At the beginning of every Boston University men’s lacrosse game, all eyes are on junior midfielder Joe Stucky at the center faceoff X. Though he is on the field for mere moments of the 60-minute game, he faces a difficult feat time after time. What makes the challenge all the more intimidating is the fact that he has stepped into the role previously filled by senior midfielder and faceoff specialist Sam Talkow, who has missed this season due to injury.
While Stucky has taken the opening faceoff in all 11 games this year, things have not always been this way. Talkow, who has yet to take the field this season, was the reigning faceoff specialist for the Terriers over the past three seasons and ended last season third in the nation with a 0.695 success percentage.
The absence of any player in a key role on the team can be a cause for concern, yet the Potomac, Maryland native did not show panic before play began.
“I didn’t think of it too much like that,” Stucky said. “I was just excited, ready to play and be able to get out there [as well as] compete and help my team in the best way I could. So, I wasn’t too worried about replacing Sam or stepping in and filling his shoes.”
This calmness Stucky exudes comes as no surprise, as pressure is something faceoff specialists confront frequently on the field. It is actually what Stucky finds thrilling about the position.
“The mental game is very important,” Stucky said. “… You got to not worry about what happened in the past and just focus on the next play, the next faceoff and be able to control your emotions and control what you can control. I think that’s a big part about whether you’re going to have a successful or not successful day at the X.”
This mentality has not only been cultivated, but also solidified over the past two and a half years during his career.
Prior to this year, Stucky predominantly sat on the sidelines as Talkow and former midfielder and faceoff specialist Elliott Burr took to centerfield.
While hard work and training prepared Stucky to take on the role when needed, his call came a year earlier than expected. However, the training from Talkow and Burr ensured that Stucky would be well equipped for the transition.
“I think that’s a big theme with our team, next guy up,” Stucky said. “We have so much depth on this team so I thought that I was ready to go if they needed me.”
BU head coach Ryan Polley noted that the distinct styles Talkow and Burr possess significantly helped Stucky evolve into his role.
“Both were two different styles where Sam was a finesse guy who uses his hands, his quickness to get the ball out and Elliot was a little bit of a grinder who’s really strong,” Polley said. “Joe having to go against both of those guys had to really learn how to go against two completely different styles, so I think [they] did a great job taking him under [their] wing and Sam continues to do that this year.”
Only three games into this year’s campaign, against the University of Hartford, Stucky demonstrated the ease of transition into his new role as he went over 50 percent (12-for-21) against Dylan Protesto, the nation’s 10th leading faceoff specialist.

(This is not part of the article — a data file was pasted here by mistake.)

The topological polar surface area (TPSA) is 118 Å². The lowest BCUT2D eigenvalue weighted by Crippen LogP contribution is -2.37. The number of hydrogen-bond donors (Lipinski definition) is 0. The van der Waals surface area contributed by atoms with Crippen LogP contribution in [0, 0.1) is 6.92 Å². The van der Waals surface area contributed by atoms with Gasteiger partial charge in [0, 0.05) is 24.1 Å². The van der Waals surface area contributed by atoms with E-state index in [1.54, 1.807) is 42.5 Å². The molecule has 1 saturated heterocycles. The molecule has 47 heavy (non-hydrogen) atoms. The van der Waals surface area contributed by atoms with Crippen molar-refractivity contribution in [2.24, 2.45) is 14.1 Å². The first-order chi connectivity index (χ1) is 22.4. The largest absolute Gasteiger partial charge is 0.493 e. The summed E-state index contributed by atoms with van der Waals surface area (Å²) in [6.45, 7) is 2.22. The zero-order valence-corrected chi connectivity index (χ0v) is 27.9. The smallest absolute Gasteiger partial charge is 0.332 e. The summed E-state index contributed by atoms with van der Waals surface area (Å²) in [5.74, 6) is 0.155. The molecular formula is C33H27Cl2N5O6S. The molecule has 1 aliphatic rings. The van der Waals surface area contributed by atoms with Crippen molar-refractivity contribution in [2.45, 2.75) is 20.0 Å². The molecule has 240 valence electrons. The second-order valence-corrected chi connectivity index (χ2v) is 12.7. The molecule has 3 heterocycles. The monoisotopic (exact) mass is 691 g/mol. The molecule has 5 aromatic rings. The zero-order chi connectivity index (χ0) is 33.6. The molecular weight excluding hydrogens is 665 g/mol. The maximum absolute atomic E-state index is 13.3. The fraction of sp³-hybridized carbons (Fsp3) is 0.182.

In matchups against the University of Massachusetts Lowell, Bucknell University and Lafayette College, Stucky has cemented his role as a reliable faceoff option.
“I think he’s been great,” Polley said. “I think he’s been getting better every single game. He’s a little bit different from Sam. He’s certainly very scrappy and good on ground balls. He’s definitely a battler so I think he relies a little bit more on his wings, but for someone who didn’t have any experience going into the year, I think he’s done a really good job.”
The contest showcased his best performance yet, as he went 18-for-25 at the X and collected six ground balls in the 13-8 victory.
In his last three games, he has won 45-of-67 draws, rendering himself successful 67.2 percent of the time. He has also been strong on the ground ball battle and collected 26 over the same three games, which is almost half the amount he has picked up all season.
Polley highlighted Stucky’s ability to foster scoring chances in transition, but also his contribution to the team away from the battle at the X.
“He’s not the biggest guy on our team, but he works really hard in the weight room,” Polley said. “He’s really strong for his size. He’s really fit and I think the guys look up to him for that and they want to see him do well. Everyone’s cheering for him and want him to be successful.”
With five games left in the regular season and four in the Patriot League, Stucky’s role will remain as crucial as ever.
He looks at the rest of the season with anticipation though, as his role is key in winning possession for the second-highest scoring offense in the Patriot League.
“We’ve got a lot of great games coming up, so I’m looking forward to the challenge of the Patriot League that we have so far,” Stucky said. “I think that we have a good shot at being able to put ourselves in the best position to make the Patriot League tournament this year.”
As for Polley, he hopes to see Stucky continue to develop into a reliable player.
“We want him to get better as the season goes,” Polley said. “We want him to be consistent. It’s such an important position and it has such an impact on the game, being able to win faceoffs and control possession. … It’s important that Joe, just like any other player on this team, gets better.”